Dr. Lara Aillon-Sohl was the runner-up with her product ThriveText.
PITTSFIELD, Mass. — There is a waiting list to see Brittney Cappiello but not many women want to talk about why.
She specializes in pelvic issues, treating women suffering from pain or even peeing their pants on a treadmill or a trampoline.
"Even in this rural area, I currently have a three-month waiting list of people coming to see me," she said.
Woman pay a lot of money for diapers, pads, medications, or even surgeries every year to address a problem that they feel is unique to only them. She said the most common question she gets is whether or not she has seen such cases before. She estimates more than 50 percent of women have issues with urination and many others suffering from pelvic pain.
"They don't understand why these problems are coming and they don't know there is a solution," Cappiello said. "We are offering these women a solution, not a Band-Aid."
She has create My Core Floor, an online platform with exercises, education, and a forum to help women address pelvic muscle issues. And now she has $25,000 to significantly scale up her product. It will be able to track women's workouts to help strengthen muscles and customize exercises that address the right muscles and provide an ongoing survey for women to take about symptoms and life habits to track progress.
She said she and her team of physical therapists already have connections with providers throughout the country and in Canada ready to roll out the program. Those providers would recommend patients use the product.
"It allows us to reach a large group of women throughout the country, and Canada, fairly quickly," Cappiello said.
The product is already very far along. She said the first version of the program launched in April and has users. She expects to scale up by the end of 2019.
"There is never an age when it is OK to pee your pants or suffer with pelvic pain," she said.
The Lever Berkshire Health Technology Challenge Pitch Competition began in January when four finalists were decided upon out of a pool of 15. The goal of the competition is to help entrepreneurs get investors for their products and continue down the path of innovation.
"Today is really the culmination of three months of hard work and intensive instruction," said Brent Filson of Lever, a startup incubator based in North Adams.
The finalists were connected with mentors from highly recognized life science companies to help further develop their products, their marketing and revenue plans, and their timeline for expansion.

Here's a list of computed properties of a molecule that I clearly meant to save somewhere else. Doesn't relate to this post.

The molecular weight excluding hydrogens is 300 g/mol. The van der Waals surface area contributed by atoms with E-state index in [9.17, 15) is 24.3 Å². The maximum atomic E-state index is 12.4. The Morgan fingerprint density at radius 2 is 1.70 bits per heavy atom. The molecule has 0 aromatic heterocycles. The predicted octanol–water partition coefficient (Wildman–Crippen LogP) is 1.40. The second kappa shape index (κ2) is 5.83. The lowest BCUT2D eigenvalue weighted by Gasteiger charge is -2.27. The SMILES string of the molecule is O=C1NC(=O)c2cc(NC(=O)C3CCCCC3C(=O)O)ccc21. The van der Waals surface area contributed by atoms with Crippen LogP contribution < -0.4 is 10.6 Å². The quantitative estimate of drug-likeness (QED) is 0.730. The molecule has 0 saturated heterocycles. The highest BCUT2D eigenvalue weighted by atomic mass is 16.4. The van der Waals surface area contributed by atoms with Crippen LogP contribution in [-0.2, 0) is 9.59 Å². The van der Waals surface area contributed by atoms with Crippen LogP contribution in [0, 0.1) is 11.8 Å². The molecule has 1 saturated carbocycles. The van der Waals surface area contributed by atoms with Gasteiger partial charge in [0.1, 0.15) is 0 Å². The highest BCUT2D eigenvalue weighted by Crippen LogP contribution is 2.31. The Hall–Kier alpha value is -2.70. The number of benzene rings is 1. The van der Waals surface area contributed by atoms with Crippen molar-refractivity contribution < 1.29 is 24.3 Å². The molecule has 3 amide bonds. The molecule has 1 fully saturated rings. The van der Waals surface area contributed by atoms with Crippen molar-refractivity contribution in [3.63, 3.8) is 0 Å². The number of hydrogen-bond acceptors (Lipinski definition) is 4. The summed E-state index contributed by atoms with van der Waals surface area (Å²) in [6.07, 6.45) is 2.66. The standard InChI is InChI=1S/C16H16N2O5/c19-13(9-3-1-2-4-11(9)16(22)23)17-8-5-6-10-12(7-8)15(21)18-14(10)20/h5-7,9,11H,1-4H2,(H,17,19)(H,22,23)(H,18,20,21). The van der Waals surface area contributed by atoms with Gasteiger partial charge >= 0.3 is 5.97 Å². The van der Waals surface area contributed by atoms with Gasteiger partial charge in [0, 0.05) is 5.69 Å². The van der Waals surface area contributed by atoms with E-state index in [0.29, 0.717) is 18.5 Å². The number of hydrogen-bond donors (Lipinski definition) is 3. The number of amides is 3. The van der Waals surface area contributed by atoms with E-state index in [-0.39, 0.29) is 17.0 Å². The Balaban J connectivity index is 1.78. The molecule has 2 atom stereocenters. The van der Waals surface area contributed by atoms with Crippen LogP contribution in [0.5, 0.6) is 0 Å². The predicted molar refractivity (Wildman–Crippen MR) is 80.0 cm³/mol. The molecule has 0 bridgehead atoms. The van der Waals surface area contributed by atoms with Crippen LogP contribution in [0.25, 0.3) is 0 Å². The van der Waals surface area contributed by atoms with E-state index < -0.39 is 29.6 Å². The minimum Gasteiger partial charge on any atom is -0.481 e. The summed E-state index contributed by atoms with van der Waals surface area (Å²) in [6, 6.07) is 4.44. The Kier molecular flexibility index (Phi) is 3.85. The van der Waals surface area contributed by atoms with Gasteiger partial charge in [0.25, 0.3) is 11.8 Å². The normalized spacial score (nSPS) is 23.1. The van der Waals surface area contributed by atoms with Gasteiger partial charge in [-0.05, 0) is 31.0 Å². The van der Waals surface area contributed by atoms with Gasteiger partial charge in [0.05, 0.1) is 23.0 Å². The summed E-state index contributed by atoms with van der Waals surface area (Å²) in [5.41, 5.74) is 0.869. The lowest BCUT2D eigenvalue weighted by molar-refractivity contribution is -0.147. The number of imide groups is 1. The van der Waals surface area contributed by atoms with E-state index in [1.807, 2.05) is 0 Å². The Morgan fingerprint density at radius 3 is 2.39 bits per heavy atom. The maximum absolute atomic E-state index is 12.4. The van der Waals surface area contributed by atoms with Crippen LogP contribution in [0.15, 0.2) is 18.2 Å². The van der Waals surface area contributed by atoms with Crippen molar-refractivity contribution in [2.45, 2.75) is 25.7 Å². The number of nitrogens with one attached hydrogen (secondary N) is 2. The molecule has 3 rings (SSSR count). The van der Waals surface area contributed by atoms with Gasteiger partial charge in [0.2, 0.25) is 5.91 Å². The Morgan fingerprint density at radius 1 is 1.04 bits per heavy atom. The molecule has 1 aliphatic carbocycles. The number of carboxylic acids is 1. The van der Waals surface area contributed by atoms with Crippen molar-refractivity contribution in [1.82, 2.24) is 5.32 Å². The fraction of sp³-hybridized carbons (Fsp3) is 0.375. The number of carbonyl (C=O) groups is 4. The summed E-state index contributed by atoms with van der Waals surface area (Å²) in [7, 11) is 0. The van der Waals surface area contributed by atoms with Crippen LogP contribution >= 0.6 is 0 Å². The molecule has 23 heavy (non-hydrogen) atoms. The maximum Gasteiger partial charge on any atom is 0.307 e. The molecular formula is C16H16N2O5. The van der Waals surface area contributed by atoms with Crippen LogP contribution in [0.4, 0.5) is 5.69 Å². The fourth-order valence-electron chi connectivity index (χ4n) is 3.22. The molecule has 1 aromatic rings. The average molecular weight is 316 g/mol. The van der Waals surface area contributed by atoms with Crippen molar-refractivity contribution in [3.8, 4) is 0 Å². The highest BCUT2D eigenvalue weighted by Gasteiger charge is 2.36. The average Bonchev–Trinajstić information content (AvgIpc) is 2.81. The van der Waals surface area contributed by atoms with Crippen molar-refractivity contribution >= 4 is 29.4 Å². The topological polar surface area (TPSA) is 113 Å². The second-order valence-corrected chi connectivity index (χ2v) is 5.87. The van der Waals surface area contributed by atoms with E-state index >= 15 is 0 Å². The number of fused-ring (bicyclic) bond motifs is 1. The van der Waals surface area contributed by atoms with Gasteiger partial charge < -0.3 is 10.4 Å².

"I just want to thank everybody. This whole process was great. It really helped to propel My Core Floor forward," Cappiello said after accepting the award.
Life sciences has been a significant area of growth in Massachusetts. Berkshire Health Systems CEO David Phelps said health technology is constantly changing and evolving.
"We can't keep up with the changes and our clinicians depend on new applications," Phelps said as he welcomed the entrepreneurs to Berkshire Medical Center. "I could not imagine what our clinicians would do today if we had to change and go back."
The finalists had 10 minutes to pitch their product and then judges had 15 minutes to ask questions. The competition was judged by Laurie Thomsen, co-founding partner of Prism Venture Partners; Chris Sims, a partner of The Alchemy Fund; and Laurance Stuntz, director of the Massachusetts eHealth Institute at MassTech.
The winner was announced by Jennifer Griffin from the Massachusetts Life Sciences Center, which funds the competition. Griffin said entrepreneurship is all about community and this competition brings exactly that.
"We are a funder of the challenge here and we couldn't be prouder of the work," Griffin said.
Dr. Lara Aillon-Sohl, a psychologist at Williams College, was the runner-up and said 73 percent of college students will experience a mental health crisis. She said 64 percent of those who drop out of college do so because of mental health reasons and 74 percent of students will have an academic impairment. In all, 75 percent of the people with lifetime mental health conditions are diagnosed by the age of 24, she said.
Aillon-Sohl said most students don't get help when they need it. One patient said she didn't because she wanted privacy to handle it herself, that she didn't think she actually had a problem, and that she didn't have enough time with classwork and other responsibilities.
"These are the three top reasons why college students don't reach out and get mental health," she said.
Aillon-Sohl developed ThriveText, a new platform that will send text messages to students to remind them about their mental health. It will take them to a website with education, self-assessment tools so they know what's going on, access to skill-building tools, a peer-support discussion board, and a resource page for quick and accurate resources on or near campus.
"Mental health issues are isolating experiences for students," Aillon-Sohl said.
The text messages particularly change the dynamic from having a student actively go to an app or a website to get assistance. She said those resources work for certain individuals with the motivation to do so, but not all students.